HR Strange But True

Job Satisfaction Over the Years: How Long Until the ‘Honeymoon’ Period Is Over?

How long have you worked at your current job/company? Would you rate your happiness level as higher now than when you first started, or vice versa? According to a new study, released by Robert Half, the tenure of your career has varying levels of happiness. So how long does the “honeymoon” period really last?

“Once they get past year one, the honeymoon appears to be over for many professionals,” said Paul McDonald, senior executive director of Robert Half, in a press release. “After 12 months on the job, employees are expected to work more autonomously and take on added responsibility. At the same time, aspects of the job that at first seemed novel and interesting may lose their luster.”

While the study seems to point out the obvious—everything appears glamorous at first, until you get down to the nitty-gritty—it’s the level of stress that’s surprising. One would assume that the longer one stays with a company, the higher up in the company one would advance. Advancement within a company can lead to long hours, sleepless nights, and other stressful situations.

However, the Robert Half study finds that the longer you stay with a company, the less stressed you are and your level of interest increases. “[P]rofessionals with between one and two years on the job are less happy, less interested in their work and more stressed than those still in their first year. After three years or more on the job, happiness levels edge back up and interest levels increase. In fact, those with the greatest tenure (21 years or more) showed the highest level of interest in their jobs.”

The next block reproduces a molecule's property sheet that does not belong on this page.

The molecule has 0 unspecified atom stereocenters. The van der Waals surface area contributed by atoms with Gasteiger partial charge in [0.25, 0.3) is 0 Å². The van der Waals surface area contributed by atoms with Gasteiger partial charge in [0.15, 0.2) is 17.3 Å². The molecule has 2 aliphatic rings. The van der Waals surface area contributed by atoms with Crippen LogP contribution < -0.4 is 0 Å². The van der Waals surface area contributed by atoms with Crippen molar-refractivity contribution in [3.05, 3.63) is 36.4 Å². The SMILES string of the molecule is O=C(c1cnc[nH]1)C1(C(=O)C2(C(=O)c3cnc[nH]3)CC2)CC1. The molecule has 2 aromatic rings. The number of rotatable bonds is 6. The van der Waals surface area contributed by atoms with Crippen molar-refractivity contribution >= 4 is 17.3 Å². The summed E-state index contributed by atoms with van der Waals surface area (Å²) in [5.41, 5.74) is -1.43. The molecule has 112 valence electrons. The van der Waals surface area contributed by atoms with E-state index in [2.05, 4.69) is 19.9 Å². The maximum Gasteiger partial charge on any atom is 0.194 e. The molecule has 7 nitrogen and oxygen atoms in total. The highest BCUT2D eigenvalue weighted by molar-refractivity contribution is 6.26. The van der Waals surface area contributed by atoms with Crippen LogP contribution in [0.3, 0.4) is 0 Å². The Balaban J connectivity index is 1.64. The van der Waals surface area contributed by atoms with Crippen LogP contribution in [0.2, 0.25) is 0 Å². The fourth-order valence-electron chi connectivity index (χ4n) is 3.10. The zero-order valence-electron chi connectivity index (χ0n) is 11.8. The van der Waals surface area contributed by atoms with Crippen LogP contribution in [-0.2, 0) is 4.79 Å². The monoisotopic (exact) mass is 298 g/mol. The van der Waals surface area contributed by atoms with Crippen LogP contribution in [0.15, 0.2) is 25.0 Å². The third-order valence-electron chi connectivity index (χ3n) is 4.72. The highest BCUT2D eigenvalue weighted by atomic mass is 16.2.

The infographic below highlights more findings from this study.

Melissa BlazejakMelissa Blazejak is a Senior Web Content Editor at BLR. She has written articles for and the HR Daily Advisor websites and is responsible for the day-to-day management of and She has been at BLR since 2014. She graduated with a BA of Science, specializing in Communication, from Eastern Connecticut State University in 2008. Most recently, she graduated in 2014 with a MS of Educational Technology.